BRIDGEPORT—Bishop Frank J. Caggiano has issued guidance for those who seek letters of exemption from the Covid-19 vaccine.
In an August 17 letter to clergy the Bishop noted that his guidance is offered in response to inquiries clergy have received from parishioners seeking a letter to claim a religious exemption from any requirement to receive the Coronavirus vaccine.
“As you well know, this is a very complex issue, made more complicated by a great amount of misinformation that is found on the internet and via social media,” the Bishop said.
“Our Holy Father and the CDF have taught us that reception of the vaccine fulfills the moral imperative to protect the health of our neighbor and the common good of society. Those who do not wish to be vaccinated must be reminded of their moral obligation to do whatever is reasonable and required by local authorities to avoid becoming infected and transmitting the virus to others.”
The Bishop reiterated that the Magisterium of the Church has clearly taught that there is no moral prohibition for any Catholic to receive the Moderna or Pfizer vaccine. Further, the Congregation for the Doctrine of the Faith has made it clear that the Johnson and Johnson vaccine can be received by Catholics in those cases where there are no alternative vaccines available.
However, while the Church has urged Catholics to get vaccinated for the common good, the Bishop said it also recognizes that a Catholic, whose conscience is properly informed on the subject after prayerful reflection, can arrive at a personal decision to refrain from receiving the vaccine. In such cases, the person may feel obligated in conscience to refrain from what is morally permissible for a variety of legitimate reasons.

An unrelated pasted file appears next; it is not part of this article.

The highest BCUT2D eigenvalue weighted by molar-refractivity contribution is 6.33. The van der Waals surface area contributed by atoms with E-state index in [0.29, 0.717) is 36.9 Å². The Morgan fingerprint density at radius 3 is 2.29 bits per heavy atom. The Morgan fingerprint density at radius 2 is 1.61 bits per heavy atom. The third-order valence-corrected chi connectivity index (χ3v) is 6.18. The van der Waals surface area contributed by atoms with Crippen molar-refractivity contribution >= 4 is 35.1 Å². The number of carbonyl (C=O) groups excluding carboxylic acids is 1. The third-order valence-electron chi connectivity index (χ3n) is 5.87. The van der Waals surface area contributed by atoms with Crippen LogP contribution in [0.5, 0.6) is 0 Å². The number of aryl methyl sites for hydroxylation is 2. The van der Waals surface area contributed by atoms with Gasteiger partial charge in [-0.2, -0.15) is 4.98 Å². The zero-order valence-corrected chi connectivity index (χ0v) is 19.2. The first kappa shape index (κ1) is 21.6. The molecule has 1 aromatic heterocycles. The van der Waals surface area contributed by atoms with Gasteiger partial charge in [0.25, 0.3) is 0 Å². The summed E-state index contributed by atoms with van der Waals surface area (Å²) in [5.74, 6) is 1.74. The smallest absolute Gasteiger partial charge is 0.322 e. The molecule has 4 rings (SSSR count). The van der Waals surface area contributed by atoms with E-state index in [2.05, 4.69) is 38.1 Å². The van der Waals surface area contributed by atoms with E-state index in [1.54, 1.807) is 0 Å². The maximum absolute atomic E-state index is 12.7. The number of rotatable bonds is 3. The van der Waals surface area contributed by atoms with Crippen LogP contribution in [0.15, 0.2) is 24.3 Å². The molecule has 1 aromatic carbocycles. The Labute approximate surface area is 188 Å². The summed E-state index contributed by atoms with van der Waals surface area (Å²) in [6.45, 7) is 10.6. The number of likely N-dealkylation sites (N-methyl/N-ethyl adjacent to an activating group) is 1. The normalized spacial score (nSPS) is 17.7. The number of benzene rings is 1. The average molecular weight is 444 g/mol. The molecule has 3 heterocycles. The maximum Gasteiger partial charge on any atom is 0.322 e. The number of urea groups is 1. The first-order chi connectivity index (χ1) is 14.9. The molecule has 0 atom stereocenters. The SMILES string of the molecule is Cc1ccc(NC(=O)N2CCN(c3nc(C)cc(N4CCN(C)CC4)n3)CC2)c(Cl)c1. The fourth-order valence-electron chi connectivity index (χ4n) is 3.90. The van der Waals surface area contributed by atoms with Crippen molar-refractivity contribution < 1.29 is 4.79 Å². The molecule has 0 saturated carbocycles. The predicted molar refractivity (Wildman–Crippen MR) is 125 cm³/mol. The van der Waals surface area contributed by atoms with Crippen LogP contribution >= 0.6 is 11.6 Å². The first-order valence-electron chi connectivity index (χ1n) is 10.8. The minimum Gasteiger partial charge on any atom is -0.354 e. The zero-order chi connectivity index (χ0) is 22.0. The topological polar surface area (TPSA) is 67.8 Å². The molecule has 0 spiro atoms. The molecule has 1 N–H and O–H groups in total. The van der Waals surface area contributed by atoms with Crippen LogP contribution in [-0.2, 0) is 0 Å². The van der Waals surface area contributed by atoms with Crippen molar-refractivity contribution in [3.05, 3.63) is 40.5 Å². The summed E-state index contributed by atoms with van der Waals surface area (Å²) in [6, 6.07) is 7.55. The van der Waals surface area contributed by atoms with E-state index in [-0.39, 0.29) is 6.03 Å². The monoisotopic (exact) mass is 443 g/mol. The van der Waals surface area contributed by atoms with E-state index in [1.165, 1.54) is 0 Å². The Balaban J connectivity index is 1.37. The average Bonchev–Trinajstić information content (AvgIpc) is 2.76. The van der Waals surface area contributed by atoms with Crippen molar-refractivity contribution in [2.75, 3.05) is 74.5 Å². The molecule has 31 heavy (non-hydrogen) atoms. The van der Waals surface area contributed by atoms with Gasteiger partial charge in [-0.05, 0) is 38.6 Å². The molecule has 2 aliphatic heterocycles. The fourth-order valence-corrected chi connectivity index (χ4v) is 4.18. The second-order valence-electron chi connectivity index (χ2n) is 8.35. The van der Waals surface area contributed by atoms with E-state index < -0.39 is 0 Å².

The Bishop said that when people come forward requesting a letter of exemption from the vaccine, it is important that the priest meet with the individuals and explore the reasoning that led them to this conclusion.
However, “because such a decision is made in conscience, informed by faith, for which only the person making the decision can attest,” the priest cannot write a letter directly endorsing the exemption, the Bishop said.
“When a Catholic decides to forgo the reception of the Coronavirus vaccine, that person is making the conscientious decision to hold themselves to a more rigorous religious practice than recommended by the Roman Magisterium. As such, their request is really an affirmation of the person’s conscientious objection, informed by their personal faith and personal circumstances. Since no one can speak for the conscience of another person, only the person who arrived at such a conclusion can write a letter affirming their conclusion,” he said.
Priests can assist in the process by providing two documents that can accompany an individual’s request for a conscientious exemption, a Statement of Resource issued by the National Catholic Bioethics Center and a Question & Answer resource provided by the USCCB. Both documents can accompany a person’s request for an exemption from the vaccine.
The Bishop’s letter also included a template that can be used by a person who wishes to request a conscientious, religious exemption from any vaccine mandate.
Among available resources are:
CDF Document on the morality of using some anti-Covid-19 vaccines
Statement from Pro-Life Catholic Scholars
USCCB document on Moderna and Pfizer vaccines
USCCB document on the moral concerns of creating vaccines